Croatians and Slovenians, along with other Eastern Europeans such as Serbians, Slovaks, Bosnians, and Lithuanians, spit-fire roast pigs as a tradition. To them, it’s the only way to enjoy a barbecue! So it’s no wonder that we passed no less than 50 of these pigs slowly turning over a fire as we started our road trip from our home in Italy to Croatia, Montenegro, Albania, and Bosnia. We’ve actually seen these roasting pigs many times on our drives through Slovenia and never stopped to try them. So today, as we drove along the coast from Zadar toward Split, we were on the lookout for a roadside restaurant spit-fire roasting a pig. We pulled off at Imotska in the village of Drage as we spotted a suckling pig churning round and round over a fire in the rotisserie.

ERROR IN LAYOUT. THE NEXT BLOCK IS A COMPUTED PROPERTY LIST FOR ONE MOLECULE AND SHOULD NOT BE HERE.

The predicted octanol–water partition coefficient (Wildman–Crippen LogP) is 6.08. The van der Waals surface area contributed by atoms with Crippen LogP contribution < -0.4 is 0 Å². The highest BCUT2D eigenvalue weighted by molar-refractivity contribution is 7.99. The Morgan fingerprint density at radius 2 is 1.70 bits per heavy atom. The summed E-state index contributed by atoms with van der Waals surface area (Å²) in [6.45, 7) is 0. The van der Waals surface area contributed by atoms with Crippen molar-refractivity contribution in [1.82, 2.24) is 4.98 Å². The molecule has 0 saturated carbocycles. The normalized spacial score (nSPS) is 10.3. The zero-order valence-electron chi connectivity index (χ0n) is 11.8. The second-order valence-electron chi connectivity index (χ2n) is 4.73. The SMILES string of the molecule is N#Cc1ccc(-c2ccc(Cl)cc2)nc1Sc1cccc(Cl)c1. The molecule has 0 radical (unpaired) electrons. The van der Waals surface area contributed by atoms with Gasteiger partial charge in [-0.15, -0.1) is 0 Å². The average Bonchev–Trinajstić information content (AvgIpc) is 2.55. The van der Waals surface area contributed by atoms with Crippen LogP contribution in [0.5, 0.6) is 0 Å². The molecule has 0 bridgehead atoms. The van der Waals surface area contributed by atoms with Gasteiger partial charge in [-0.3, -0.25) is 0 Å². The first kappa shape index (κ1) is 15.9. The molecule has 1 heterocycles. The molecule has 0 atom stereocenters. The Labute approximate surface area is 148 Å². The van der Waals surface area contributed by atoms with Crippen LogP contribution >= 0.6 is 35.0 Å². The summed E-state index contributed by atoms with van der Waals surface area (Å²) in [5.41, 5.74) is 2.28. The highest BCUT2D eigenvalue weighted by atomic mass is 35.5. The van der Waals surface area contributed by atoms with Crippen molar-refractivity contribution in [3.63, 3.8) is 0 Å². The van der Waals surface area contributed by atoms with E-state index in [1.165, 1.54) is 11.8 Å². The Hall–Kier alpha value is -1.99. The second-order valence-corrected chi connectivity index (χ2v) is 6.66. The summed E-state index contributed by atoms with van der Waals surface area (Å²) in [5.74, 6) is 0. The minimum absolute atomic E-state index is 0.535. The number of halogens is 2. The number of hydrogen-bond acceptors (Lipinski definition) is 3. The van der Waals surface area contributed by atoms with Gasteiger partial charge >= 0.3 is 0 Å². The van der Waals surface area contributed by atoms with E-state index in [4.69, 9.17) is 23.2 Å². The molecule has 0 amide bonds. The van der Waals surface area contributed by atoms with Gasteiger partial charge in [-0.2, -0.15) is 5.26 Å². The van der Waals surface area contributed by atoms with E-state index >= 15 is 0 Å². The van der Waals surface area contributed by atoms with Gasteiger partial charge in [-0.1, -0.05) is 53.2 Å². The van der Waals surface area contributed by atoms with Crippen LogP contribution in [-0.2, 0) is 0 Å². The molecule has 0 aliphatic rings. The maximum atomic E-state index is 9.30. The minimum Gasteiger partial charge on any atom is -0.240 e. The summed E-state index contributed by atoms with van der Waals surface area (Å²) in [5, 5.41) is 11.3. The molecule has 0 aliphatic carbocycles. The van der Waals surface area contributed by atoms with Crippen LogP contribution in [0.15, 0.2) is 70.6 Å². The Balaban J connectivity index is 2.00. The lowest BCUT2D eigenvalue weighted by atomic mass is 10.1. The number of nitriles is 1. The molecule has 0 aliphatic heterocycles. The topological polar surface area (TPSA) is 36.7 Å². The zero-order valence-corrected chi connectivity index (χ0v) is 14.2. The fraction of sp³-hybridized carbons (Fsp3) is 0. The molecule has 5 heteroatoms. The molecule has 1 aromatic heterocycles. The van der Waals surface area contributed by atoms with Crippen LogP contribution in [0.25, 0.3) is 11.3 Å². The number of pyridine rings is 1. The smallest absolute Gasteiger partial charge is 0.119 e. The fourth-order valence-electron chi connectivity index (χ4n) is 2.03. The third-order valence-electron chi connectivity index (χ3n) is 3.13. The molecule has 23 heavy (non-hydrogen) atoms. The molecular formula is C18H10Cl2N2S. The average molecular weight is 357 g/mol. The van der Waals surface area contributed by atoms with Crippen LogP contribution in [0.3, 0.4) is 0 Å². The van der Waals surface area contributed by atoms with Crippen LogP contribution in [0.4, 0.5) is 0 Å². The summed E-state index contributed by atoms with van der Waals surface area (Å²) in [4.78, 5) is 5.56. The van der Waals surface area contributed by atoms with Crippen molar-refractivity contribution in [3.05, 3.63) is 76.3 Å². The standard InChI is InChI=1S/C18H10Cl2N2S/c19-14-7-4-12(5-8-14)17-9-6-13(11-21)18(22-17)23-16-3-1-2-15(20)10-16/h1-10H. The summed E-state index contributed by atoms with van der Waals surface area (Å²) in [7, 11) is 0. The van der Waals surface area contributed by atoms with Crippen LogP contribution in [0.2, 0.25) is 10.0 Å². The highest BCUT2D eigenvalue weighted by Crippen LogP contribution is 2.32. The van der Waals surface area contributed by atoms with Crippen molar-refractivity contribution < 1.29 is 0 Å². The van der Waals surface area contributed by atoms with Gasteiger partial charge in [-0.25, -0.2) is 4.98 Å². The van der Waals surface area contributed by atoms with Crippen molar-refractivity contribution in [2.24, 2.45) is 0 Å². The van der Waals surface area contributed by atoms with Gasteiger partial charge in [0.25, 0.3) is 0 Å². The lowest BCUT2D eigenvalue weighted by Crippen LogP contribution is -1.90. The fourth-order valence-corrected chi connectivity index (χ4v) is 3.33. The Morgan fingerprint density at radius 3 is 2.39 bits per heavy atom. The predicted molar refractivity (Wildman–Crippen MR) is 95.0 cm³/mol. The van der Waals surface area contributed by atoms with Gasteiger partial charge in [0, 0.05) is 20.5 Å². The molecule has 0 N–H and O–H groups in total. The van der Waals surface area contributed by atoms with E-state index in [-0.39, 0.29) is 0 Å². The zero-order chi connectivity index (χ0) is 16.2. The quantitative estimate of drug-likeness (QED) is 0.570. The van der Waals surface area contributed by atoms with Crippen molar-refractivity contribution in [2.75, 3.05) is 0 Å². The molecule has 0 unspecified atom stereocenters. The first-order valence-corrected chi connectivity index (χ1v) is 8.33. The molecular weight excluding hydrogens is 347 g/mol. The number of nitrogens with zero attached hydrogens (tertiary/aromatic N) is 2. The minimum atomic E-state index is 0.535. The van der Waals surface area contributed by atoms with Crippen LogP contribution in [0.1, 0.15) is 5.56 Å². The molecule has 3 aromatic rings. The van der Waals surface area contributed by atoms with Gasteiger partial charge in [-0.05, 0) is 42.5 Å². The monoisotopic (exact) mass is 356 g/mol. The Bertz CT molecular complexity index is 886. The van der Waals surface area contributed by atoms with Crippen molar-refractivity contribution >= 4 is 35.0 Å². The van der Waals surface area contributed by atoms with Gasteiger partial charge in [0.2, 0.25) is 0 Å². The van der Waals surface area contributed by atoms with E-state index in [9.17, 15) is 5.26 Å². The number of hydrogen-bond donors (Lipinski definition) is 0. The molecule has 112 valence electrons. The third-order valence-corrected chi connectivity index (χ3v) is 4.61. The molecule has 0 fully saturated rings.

Spit-fire roasting is a laborious job and it takes years of practice to obtain the perfect balance of crispy skin (which is a delicacy, along with the head) and moist meat. A suckling pig, which we saw being carried in and prepared, is skewered on a stainless steel road, tied with butcher’s twine, and set over hardwood charcoal where it turns for 6 hours as the rotisserie does its magic.
No, I didn’t wait 6 hours for lunch. The restaurant had another already done and ready to be served. The meat was moist and delicious. It was perfectly accompanied by onions, potato salad, and french fries. With a stretch of beach just a couple of hundred meters from the restaurant, we enjoyed the view and the nice breeze at this great little roadside find!